'No Contest' Unlikely in GSP-Penn Dispute
Those looking for fireworks at the Nevada State Athletic Commission’s hearing on Tuesday to review allegations of greasing misconduct during the UFC welterweight title bout between Georges St. Pierre
and B.J. Penn
might be disappointed.
The bout, which saw St. Pierre triumph after four rounds via a technical knockout at UFC 94 on Jan. 31, couldn’t be altered to a “no contest,”
nor could any of the alleged figures be suspended on Tuesday without further proceedings, said NSAC Executive Director Keith Kizer.
St. Pierre’s two cornermen, Phil Nurse and Greg Jackson, have been accused of improperly applying Vaseline to the fighter’s shoulders and back after the one-minute break between the first and second round of his championship contest on Jan. 31 in Las Vegas. A NSAC official was the first one to bring the questionable behavior to Kizer’s attention at cageside.
Penn’s camp added fuel to the fire last Monday when the Hawaiian’s attorney filed a 20-page complaint with the commission requesting that St. Pierre and “co-conspirator” cornermen Nurse and Jackson have their licenses suspended or revoked, and that the three be fined. The complaint followed an inquiry letter submitted by Penn’s attorneys on Feb. 3, while St. Pierre’s camp responded to the allegations via letter on Feb. 26.
However, Penn’s recent complaint, which was written in a legal style similar to a lawsuit, will not serve to stimulate any formal disciplinary proceedings on Tuesday against the accused trio, said Kizer.
Kizer said Penn and his representatives have no authority to file a disciplinary complaint against a fellow combatant per Nevada’s statutes.
“That’s my job,” said Kizer. “You can complain to me, small ‘c,’ and then it’s up to me as the executive director whether I’ll file a disciplinary complaint. I explained that to [Penn’s attorney] many times and I thought he understood.”
Kizer, who began his own inquiry into the bout’s between-round behavior the night of the fight, said he hasn’t and doesn’t plan to file a complaint against St. Pierre and his camp at this time. Kizer added that Penn’s camp would have to provide hard evidence to support their allegations that St. Pierre and his camp conspired to cheat, in order to sway the executive director.
Kizer, who became the NSAC’s executive director in April 2006, has filed only one other non-drug related complaint against a mixed martial artist during his tenure. In August 2007, Kizer filed a disciplinary complaint against Renato “Babalu” Sobral
for not responding to the referee’s instruction to release a choke during his fight against David Heath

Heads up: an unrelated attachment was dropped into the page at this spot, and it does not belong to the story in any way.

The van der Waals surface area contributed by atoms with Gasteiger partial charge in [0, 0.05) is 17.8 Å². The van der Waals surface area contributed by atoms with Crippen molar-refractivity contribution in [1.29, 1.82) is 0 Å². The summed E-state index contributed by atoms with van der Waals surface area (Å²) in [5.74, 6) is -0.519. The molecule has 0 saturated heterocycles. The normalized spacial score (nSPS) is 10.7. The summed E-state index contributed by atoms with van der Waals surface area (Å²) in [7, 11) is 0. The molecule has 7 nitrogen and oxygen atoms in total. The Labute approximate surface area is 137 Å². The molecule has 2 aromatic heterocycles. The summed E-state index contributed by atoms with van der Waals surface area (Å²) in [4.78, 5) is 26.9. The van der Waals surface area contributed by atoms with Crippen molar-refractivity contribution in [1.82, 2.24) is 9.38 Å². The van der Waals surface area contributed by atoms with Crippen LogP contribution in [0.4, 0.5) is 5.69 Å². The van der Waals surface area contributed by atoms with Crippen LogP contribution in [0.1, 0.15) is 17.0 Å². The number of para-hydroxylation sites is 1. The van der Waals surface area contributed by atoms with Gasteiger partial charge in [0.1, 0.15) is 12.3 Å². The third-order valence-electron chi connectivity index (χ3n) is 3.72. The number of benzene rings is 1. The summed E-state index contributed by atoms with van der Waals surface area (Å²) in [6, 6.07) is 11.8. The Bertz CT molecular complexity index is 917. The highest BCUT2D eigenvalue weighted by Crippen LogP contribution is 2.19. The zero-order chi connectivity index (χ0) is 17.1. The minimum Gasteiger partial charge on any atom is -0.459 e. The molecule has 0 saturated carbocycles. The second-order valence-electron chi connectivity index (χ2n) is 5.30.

at UFC 74. The Brazilian was subsequently fined his win bonus, which was $25,000. Sobral was not suspended.
Kizer said a commission member could step down from the judicial branch of the board and prosecute a case themselves, although that has rarely taken place.
The five-member commission will receive copies of Penn’s complaint, as well as the two separate documents previously submitted, said Kizer, only with respect to what is on the commission’s Tuesday agenda, which is to review the fight.
Upon review of the documents on Tuesday, Kizer said a commission member could move to suggest disciplinary action, which would set the wheels in motion for a disciplinary hearing at a later date.
Kizer said it his interpretation that Nevada statutes currently don’t support the commission having the jurisdiction to adjust the results of the bout to a “no contest” given the specific circumstances. Kizer said a bout can only be ruled a “no contest” on four different occasions: the scorecards were added incorrectly, collusion occurred (where a referee was paid off), the referee misinterpreted a rule that effected the outcome, or there was the use of non-approved drugs or steroids.
“The main thing here [for Tuesday’s hearing] is let’s see what happened in the fight and let’s find out what happened from Phil [Nurse] and Greg [Jackson], what happened and why it happened, “ said Kizer. “Secondly, let’s figure out a way to make sure it doesn’t happen again. Now whether it goes beyond that is up to the commissioners -- and it may or may not.”
Kizer’s expectations are a bit tamer though.
“What I see happening is something along these lines: a very strict warning to Phil, a warning to everybody that there’s no place for this, and maybe something [determined] along the lines that every corner can have one designated Vaseline guy and that guy can not touch the fighter anywhere else on his body, except for his face, until the end of the fight,” said Kizer.